In accordance with the present invention, an improved Coriolis mass flow meter is provided wherein the oscillations of the flow tube are optically measured. Optical measurement of flow tube oscillations or displacement eliminates the potential explosion hazards due to prior magnetic displacement detectors. In addition, the optical sensors in accordance with the present invention can be used at high temperatures and are not sensitive to variations in electromagnetic fields. The optical displacement sensors of the present invention utilize the microbend-induced attenuation of optical fibers. This property is characterized by the optical fiber's ability to attenuate light in response to a change in the bend radius of the optical fiber. In a preferred embodiment, the optical fiber comprises a loop.

The Coriolis effect flow meter of the present invention includes at least one flow tube having an inlet and an outlet. The flow tube inlet is coupled to a conduit through which liquid, gas or some other mass is flowing to thereby provide flow of the mass through the flow tube from the inlet to the outlet. A vibrator is connected to the flow tube for vibrating the tube at a selected frequency wherein the vibration of the flow tube and the flowing mass through the flow tube produces a resultant oscillation. In accordance with the present invention, an optical fiber loop is coupled to the flow tube and the modulation of an optical signal input into the optical fiber is measured to provide indirect measurement of the volume of mass flowing through the flow tube.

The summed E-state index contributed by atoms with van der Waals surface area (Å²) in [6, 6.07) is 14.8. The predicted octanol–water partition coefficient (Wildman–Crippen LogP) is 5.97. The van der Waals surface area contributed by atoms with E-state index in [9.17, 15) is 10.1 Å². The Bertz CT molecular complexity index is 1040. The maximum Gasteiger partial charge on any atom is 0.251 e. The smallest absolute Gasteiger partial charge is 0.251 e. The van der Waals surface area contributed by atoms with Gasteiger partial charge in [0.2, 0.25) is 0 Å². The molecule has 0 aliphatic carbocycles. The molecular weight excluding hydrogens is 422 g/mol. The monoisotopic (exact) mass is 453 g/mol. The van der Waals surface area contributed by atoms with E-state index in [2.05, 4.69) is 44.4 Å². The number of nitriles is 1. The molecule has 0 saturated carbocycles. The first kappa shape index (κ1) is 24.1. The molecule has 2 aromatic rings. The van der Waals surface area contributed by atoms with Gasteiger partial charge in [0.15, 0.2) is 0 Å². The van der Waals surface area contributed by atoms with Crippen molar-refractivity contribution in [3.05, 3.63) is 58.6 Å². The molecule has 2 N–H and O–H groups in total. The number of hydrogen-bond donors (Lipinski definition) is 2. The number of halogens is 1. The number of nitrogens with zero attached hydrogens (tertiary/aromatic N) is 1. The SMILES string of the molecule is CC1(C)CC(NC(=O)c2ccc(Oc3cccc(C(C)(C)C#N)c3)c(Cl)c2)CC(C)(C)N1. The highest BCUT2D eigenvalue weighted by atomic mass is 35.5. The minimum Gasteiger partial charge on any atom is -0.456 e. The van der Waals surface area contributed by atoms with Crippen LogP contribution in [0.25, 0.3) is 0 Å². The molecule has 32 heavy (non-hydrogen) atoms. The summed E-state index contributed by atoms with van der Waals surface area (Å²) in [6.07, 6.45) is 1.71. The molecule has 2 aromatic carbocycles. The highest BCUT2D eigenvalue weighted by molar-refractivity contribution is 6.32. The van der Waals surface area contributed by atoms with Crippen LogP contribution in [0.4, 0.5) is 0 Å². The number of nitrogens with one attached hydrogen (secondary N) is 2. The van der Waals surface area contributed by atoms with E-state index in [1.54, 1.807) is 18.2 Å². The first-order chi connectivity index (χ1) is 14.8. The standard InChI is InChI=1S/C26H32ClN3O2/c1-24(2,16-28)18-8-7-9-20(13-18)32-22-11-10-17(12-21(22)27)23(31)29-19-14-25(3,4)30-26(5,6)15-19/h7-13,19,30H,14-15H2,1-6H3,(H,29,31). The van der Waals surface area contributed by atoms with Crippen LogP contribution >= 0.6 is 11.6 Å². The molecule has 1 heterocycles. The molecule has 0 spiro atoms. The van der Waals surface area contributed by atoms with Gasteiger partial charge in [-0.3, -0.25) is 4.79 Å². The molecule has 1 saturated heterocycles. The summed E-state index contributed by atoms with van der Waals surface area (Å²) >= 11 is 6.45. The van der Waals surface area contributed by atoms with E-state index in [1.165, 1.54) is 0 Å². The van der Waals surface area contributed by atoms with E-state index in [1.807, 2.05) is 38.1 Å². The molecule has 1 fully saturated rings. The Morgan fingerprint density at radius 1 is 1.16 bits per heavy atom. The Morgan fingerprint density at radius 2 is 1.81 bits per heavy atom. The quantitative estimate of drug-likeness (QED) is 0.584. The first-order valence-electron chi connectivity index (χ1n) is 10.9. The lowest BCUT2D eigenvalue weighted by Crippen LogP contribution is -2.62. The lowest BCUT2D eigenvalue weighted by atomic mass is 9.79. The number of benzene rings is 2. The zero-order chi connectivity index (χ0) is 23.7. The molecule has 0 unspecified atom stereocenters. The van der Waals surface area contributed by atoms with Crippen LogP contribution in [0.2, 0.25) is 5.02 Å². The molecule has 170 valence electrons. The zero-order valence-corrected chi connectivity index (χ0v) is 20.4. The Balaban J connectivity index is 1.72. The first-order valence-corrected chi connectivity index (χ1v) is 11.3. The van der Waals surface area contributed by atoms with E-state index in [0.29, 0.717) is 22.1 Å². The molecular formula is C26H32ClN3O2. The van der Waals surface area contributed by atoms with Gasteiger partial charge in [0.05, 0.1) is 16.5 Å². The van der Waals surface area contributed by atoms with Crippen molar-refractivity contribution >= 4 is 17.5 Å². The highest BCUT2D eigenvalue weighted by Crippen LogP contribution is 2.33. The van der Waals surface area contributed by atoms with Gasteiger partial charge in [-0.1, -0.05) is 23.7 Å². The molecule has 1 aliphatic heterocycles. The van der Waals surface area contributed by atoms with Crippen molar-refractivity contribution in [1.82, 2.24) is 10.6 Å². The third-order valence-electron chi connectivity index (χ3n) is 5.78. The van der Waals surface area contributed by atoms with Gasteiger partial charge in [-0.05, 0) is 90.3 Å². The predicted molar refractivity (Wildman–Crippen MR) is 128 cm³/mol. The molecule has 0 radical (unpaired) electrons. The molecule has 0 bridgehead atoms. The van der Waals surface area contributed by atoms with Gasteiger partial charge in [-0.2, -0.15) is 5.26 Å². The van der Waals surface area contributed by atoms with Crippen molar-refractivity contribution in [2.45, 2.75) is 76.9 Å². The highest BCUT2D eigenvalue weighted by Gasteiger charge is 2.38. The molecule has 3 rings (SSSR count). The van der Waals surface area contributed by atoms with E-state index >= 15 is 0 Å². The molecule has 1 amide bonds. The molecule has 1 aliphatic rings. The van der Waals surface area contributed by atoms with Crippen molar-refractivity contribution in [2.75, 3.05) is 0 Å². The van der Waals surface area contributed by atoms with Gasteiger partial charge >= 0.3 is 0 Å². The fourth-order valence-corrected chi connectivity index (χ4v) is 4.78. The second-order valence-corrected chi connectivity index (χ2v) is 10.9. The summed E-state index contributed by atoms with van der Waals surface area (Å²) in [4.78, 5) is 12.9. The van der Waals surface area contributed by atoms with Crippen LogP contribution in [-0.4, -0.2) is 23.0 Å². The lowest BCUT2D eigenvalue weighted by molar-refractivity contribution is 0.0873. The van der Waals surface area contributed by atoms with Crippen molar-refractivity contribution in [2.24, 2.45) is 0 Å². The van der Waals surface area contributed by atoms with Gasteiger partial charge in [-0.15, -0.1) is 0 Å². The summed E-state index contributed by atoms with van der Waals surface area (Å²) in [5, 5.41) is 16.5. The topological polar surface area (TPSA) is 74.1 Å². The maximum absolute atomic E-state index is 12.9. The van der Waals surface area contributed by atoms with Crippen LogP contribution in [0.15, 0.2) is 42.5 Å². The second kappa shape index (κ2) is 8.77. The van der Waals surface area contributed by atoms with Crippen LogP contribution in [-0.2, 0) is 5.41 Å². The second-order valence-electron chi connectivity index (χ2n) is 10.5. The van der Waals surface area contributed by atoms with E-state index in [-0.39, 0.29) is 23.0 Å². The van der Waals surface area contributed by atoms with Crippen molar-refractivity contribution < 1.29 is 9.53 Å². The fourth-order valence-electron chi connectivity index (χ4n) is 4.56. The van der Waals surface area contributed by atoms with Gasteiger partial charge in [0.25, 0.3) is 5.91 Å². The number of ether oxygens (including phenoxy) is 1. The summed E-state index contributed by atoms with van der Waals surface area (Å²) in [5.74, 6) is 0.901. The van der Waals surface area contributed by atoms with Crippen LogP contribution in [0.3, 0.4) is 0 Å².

As a feature of the present invention, two flow tubes are connected to the conduit in order to enhance flow measurements and minimize variances which may occur when only one flow tube is used. One or more optical fiber loops are connected between the two oscillating flow tubes to provide measurement of relative oscillations between the two flow tubes.